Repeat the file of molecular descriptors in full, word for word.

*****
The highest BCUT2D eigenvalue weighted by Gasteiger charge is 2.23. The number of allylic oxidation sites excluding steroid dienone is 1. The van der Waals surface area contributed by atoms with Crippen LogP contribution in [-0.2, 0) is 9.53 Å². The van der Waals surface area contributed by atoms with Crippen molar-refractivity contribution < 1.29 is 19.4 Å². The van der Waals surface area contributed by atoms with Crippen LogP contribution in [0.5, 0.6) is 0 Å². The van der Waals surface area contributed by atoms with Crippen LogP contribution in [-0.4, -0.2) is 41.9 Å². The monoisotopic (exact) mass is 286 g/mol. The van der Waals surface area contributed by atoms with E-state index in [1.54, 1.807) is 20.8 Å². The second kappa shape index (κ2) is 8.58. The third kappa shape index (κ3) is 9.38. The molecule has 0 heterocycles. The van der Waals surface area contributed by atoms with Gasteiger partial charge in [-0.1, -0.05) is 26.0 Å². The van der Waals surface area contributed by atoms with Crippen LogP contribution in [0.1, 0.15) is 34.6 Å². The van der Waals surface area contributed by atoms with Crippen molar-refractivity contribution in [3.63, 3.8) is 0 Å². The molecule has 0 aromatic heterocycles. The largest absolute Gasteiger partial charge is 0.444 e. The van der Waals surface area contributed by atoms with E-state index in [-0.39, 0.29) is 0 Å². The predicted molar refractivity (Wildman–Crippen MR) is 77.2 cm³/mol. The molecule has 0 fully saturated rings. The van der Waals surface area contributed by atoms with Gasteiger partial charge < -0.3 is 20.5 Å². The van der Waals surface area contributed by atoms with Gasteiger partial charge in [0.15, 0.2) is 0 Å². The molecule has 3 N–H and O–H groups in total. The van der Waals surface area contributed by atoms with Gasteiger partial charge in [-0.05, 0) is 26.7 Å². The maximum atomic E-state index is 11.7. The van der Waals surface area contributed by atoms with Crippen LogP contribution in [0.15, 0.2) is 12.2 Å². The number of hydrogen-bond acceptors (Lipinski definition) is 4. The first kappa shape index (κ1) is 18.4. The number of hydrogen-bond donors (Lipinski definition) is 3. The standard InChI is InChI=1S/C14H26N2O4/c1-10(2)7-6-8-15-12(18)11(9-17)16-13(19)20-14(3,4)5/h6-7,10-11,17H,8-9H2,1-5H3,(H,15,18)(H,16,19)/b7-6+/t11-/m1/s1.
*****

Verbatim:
The highest BCUT2D eigenvalue weighted by Gasteiger charge is 2.23. The number of allylic oxidation sites excluding steroid dienone is 1. The van der Waals surface area contributed by atoms with Crippen LogP contribution in [-0.2, 0) is 9.53 Å². The van der Waals surface area contributed by atoms with Crippen molar-refractivity contribution < 1.29 is 19.4 Å². The van der Waals surface area contributed by atoms with Crippen LogP contribution in [0.5, 0.6) is 0 Å². The van der Waals surface area contributed by atoms with Crippen LogP contribution in [-0.4, -0.2) is 41.9 Å². The monoisotopic (exact) mass is 286 g/mol. The van der Waals surface area contributed by atoms with E-state index in [1.54, 1.807) is 20.8 Å². The second kappa shape index (κ2) is 8.58. The third kappa shape index (κ3) is 9.38. The molecule has 0 heterocycles. The van der Waals surface area contributed by atoms with Gasteiger partial charge in [-0.1, -0.05) is 26.0 Å². The van der Waals surface area contributed by atoms with Crippen LogP contribution in [0.1, 0.15) is 34.6 Å². The van der Waals surface area contributed by atoms with Crippen molar-refractivity contribution in [3.63, 3.8) is 0 Å². The molecule has 0 aromatic heterocycles. The largest absolute Gasteiger partial charge is 0.444 e. The van der Waals surface area contributed by atoms with E-state index in [-0.39, 0.29) is 0 Å². The predicted molar refractivity (Wildman–Crippen MR) is 77.2 cm³/mol. The molecule has 0 fully saturated rings. The van der Waals surface area contributed by atoms with Gasteiger partial charge < -0.3 is 20.5 Å². The van der Waals surface area contributed by atoms with Gasteiger partial charge in [0.15, 0.2) is 0 Å². The molecule has 3 N–H and O–H groups in total. The van der Waals surface area contributed by atoms with Gasteiger partial charge in [-0.05, 0) is 26.7 Å². The maximum atomic E-state index is 11.7. The van der Waals surface area contributed by atoms with Crippen LogP contribution in [0.15, 0.2) is 12.2 Å². The number of hydrogen-bond acceptors (Lipinski definition) is 4. The first kappa shape index (κ1) is 18.4. The number of hydrogen-bond donors (Lipinski definition) is 3. The standard InChI is InChI=1S/C14H26N2O4/c1-10(2)7-6-8-15-12(18)11(9-17)16-13(19)20-14(3,4)5/h6-7,10-11,17H,8-9H2,1-5H3,(H,15,18)(H,16,19)/b7-6+/t11-/m1/s1.